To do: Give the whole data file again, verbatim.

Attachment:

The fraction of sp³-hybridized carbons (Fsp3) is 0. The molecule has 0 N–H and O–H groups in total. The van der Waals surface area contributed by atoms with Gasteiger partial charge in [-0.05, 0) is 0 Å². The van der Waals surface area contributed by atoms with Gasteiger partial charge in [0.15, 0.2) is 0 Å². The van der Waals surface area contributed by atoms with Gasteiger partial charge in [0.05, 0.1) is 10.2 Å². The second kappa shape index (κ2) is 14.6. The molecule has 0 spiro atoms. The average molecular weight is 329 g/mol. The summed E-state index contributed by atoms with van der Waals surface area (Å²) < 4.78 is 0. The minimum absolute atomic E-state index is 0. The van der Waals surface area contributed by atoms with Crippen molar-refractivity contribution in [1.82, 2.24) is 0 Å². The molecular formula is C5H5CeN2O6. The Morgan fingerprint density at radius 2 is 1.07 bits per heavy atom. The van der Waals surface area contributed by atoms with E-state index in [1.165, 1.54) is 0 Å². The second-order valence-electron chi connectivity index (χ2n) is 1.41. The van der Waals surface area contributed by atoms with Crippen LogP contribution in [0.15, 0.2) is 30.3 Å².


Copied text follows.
The fraction of sp³-hybridized carbons (Fsp3) is 0. The molecule has 0 N–H and O–H groups in total. The van der Waals surface area contributed by atoms with Gasteiger partial charge in [-0.05, 0) is 0 Å². The van der Waals surface area contributed by atoms with Gasteiger partial charge in [0.15, 0.2) is 0 Å². The van der Waals surface area contributed by atoms with Gasteiger partial charge in [0.05, 0.1) is 10.2 Å². The second kappa shape index (κ2) is 14.6. The molecule has 0 spiro atoms. The average molecular weight is 329 g/mol. The summed E-state index contributed by atoms with van der Waals surface area (Å²) < 4.78 is 0. The minimum absolute atomic E-state index is 0. The van der Waals surface area contributed by atoms with Crippen molar-refractivity contribution in [1.82, 2.24) is 0 Å². The molecular formula is C5H5CeN2O6. The Morgan fingerprint density at radius 2 is 1.07 bits per heavy atom. The van der Waals surface area contributed by atoms with E-state index in [1.165, 1.54) is 0 Å². The second-order valence-electron chi connectivity index (χ2n) is 1.41. The van der Waals surface area contributed by atoms with Crippen LogP contribution in [0.15, 0.2) is 30.3 Å².